Although the YB-49 was more efficient than the competing aircraft like the Boeing B-47, the thickness of the YB-49’s wing reduced its speed and meant that it couldn’t fly supersonically, that and the eight new  jets used more fuel than the propeller engines and this reduced its range too.

During this time it was thought by the top brass like General Curtis Lemay that thin winged jets were more suitable for supersonic flight and that speed to take the enemy by surprise was more important than range.

But in the end, technical issues, two crashes plus the politics of airforce contracting system and lobbying by Convair brought about the cancellation of the B-35 and YB-49. However, Jack Northrop believed it was a conspiracy by Convair to remove him and his company from the competition because he refused to merge his company with the Convair company after it was suggested that is was the only way to proceed by the  Secretary of the Air Force, Stuart Symington. Shortly afterwards Symington left the government to become the president of Convair further convincing Jack Northop that Symington had been working for Convair all along

Afterwards, the remaining B-35 and B-49’s were cut up for scrap and Jack Northop was so disgusted with the way he had been treated by the airforce he resigned from his own company and left the aviation business.

For years afterwards, the flying wing concept was thought to have been a dead-end in the history of aviation, until in the 1970s when interest in stealth technology to combat radar detection turned to the flying wing.

In the 1940s it had been noted that the flying wing had a much lower radar signature compared to conventional aircraft, especially from the side aspect due to the lack of the vertical stabiliser.

In 1981 Northrop was selected over Lockheed to build the ATB or Advanced Technology Bomber with the designation B-2. This was to be a low-level terrain following bomber that would use stealth technology and the flying wing design to operate vital penetration missions deep into enemy territory to knock out high-value targets without being detected.

With the new radar-absorbing paint and the flying wing design, the radar signature from the 52m wingspan B-2 was the same as that of a pigeon.

By this time computer-controlled fly by wire systems could fly the unstable design far better than any pilot could back in the 1940s and advances in engine exhaust shrouding could hide most of the heat signature from infra-red trackers.

But soon the huge amount of research that was required into developing both the airframe and the stealth technologies pushed up the cost of the program to dramatic levels.  The ongoing maintenance was also going to be hugely expensive requiring 119 hours of maintenance for each hour of flight and including special airconditioned hangers to preserve the stealth coatings.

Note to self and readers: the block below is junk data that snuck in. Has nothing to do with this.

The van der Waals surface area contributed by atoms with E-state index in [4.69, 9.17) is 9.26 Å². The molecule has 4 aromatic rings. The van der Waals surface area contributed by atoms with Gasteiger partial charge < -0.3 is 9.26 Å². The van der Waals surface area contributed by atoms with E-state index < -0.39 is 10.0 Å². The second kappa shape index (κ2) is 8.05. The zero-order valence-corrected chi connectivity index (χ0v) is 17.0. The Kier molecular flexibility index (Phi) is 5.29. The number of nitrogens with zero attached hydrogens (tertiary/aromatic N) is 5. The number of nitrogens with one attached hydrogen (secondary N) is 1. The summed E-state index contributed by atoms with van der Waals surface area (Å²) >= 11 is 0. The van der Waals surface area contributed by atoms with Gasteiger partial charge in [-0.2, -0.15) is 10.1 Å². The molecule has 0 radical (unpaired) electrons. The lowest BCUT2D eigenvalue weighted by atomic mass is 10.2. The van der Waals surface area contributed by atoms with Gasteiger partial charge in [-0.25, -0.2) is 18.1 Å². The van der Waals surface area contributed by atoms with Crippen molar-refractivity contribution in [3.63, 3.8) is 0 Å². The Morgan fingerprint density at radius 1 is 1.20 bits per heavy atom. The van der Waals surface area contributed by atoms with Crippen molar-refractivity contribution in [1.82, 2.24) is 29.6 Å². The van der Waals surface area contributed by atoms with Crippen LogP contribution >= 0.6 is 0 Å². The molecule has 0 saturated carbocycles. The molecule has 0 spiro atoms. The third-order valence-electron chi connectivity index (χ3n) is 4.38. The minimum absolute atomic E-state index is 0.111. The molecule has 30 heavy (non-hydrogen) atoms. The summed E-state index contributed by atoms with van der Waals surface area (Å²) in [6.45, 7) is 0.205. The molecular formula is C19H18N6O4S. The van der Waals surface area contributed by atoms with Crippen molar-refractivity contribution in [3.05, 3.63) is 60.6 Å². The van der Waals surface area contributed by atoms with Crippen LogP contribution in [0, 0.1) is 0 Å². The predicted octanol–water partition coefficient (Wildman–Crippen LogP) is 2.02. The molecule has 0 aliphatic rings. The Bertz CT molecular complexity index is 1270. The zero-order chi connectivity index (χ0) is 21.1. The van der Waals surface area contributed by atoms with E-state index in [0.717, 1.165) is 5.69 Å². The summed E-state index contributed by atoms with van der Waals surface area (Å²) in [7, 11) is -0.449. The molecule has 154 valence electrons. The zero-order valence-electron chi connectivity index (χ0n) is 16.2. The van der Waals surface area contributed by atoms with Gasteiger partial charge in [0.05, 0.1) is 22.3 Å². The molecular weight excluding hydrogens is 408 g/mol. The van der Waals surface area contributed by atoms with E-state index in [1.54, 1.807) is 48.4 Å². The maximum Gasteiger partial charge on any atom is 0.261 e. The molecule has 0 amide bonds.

By 1997, the average cost of each plane including R&D, building and testing was about $2.1bn. Although 132 B-2’s were ordered that number was eventually cut to just 21.

To date no B-2’s have been retired from the Airforce or lost in combat but one was lost in a crash as it was taking off from Andersen Air Force Base in Guam, though the crew did eject safely it became the single most expensive plane crash ever at an estimated cost of $1.4bn.

In 1976 Jack Northrop contacted NASA to let them know of the research he had done in the 1940’s and to give them the data he had collected about the flying wing so that it wouldn’t be lost. Soon after NASA wrote back and said that after re-evaluating the wind tunnel data for a range of large aircraft designs they could confirm his work and that the flying wing was indeed the most efficient design and load carrier. 

In 2015 NASA started research into how birds can fly and manoeuvre without vertical tails using the aerodynamic theories of Lugwig Prandtl and an unmanned flying wing glider, the Prandtl-D with the intent to find new low drag aircraft designs not only for earth but also for the other thin atmosphere of planets like Mars.

Paul Shillito
Creator and presenter of Curious Droid Youtube channel and website www.curious-droid.com.


  1. Nice article, but you got many things not right. So many people in aviation simply do not understand flying wings and assume that since those wings that have been designed under the fallacy of assuming a traditional elliptical lift distribution exhibit many control and stability issues, all flying wing craft are inherently flawed.

    Thats just not the case. Northrop sadly never got it right in his designs as evidenced by the plethora of fatal issues with the yb 35, yb 49, n1m and n9m. If you simply compare side-on views of the airfoils between Northrop and Horten planes one will see that the Hortens have a lot more twist in them, through it gaining a bell shaped lift distribution that produces net thrust at the wingtips, giving proverse yaw and allowing them to do away with crutches such as split drag rudders and vertical fins like the YB49 exhibits. I recommend you read the excellent paper on this topic titled ‘On Wings of the Minimum Induced Drag: Spanload Implications for Aircraft and Birds’ by Albion H. Bowers, and Oscar J. Murillo. It’ll no doubt clear up many of your misconceptions on this topic.